This is a guest post by C.H. “Burt” Mills, Jr., Aransas County Judge and William R. Whitson, Managing Director of Local Government Visions, LLC. Hurricane Harvey came ashore in Aransas County near Rockport, Texas as a full class IV hurricane. Harvey raged for more than 12 hours, causing widespread devastation, including 25% loss to the local tax
A $19 billion disaster aid bill has been circulating in Congress for weeks now, but America’s cities, towns and villages have yet to see any of the funds. Once signed, the bill would provide billions of dollars to help communities struggling to rebuild after a series of hurricanes, wildfires and destructive storms destroyed essential infrastructure.
This is a guest post written by Claire Collins, Development Manager, Local Government Solutions, Local Government Services at IBTS. As Hurricane Florence is about to make landfall on the coast of the Carolinas, IBTS’s team of natural disaster response and recovery experts have prepared the following short list of our most important OnHAND recommendations to help Communications 1.
This is a guest post by Daniel Barry, Director of ecoAmerica’s Path to Positive Communities Program. It originally appeared on ecoAmerica.org. Philosopher George Santayana famously said, “Those who cannot remember the past are doomed to repeat it.” When it comes to planning and action around climate change, though, we need to flip his advice: If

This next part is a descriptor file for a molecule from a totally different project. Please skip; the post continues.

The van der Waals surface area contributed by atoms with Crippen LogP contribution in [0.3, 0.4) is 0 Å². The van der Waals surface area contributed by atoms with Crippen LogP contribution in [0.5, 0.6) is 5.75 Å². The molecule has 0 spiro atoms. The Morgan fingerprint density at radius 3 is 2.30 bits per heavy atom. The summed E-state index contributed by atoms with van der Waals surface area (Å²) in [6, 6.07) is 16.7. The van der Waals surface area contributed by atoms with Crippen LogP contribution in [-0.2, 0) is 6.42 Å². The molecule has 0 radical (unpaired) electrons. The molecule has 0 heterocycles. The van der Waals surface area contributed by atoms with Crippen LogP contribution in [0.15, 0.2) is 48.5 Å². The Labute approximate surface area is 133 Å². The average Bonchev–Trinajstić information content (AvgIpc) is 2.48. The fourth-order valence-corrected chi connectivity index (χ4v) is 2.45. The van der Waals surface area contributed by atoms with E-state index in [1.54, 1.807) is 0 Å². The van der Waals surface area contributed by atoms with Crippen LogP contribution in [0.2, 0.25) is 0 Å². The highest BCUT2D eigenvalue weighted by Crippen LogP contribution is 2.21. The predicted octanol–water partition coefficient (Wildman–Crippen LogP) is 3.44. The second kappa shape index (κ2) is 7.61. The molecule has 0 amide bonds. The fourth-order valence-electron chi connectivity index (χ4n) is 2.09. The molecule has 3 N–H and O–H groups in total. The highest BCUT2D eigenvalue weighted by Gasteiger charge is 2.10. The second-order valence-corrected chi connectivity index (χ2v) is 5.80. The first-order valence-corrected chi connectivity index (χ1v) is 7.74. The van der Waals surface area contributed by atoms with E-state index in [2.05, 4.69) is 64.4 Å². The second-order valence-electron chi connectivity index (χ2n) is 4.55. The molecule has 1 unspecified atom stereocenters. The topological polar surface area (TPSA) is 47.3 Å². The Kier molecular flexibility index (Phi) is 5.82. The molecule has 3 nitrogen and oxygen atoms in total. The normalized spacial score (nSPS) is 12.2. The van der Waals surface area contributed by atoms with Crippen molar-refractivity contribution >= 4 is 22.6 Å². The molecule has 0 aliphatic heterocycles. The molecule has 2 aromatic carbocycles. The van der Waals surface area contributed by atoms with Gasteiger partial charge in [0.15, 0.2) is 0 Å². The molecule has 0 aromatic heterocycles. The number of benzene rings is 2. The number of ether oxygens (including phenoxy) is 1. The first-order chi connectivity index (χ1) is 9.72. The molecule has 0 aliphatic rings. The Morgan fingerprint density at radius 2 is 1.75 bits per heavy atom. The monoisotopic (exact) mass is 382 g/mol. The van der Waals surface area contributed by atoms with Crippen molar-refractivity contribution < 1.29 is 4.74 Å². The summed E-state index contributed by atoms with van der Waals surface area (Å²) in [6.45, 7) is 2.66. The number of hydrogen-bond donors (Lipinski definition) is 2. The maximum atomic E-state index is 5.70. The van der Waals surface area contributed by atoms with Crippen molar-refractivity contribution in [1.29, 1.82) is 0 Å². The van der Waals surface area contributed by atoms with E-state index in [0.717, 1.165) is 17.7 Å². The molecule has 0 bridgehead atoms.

This is a guest post by Mayor John Suthers of Colorado Springs, Colorado and Yucel Ors of the National League of Cities. Every mayor or city manager has read an article or watched a news clip focused on a community ravaged by wildfire. Many have even witnessed firsthand the economic, environmental, and social implications that
This is an NLC staff post by Bernadette Onyenaka and Chelsea Jones. Hurricane season is upon us yet again, and while nothing is ever certain, what does seem clear is that this is a hurricane season the U.S. will find hard to forget. If we are lucky, perhaps we will take the lessons that we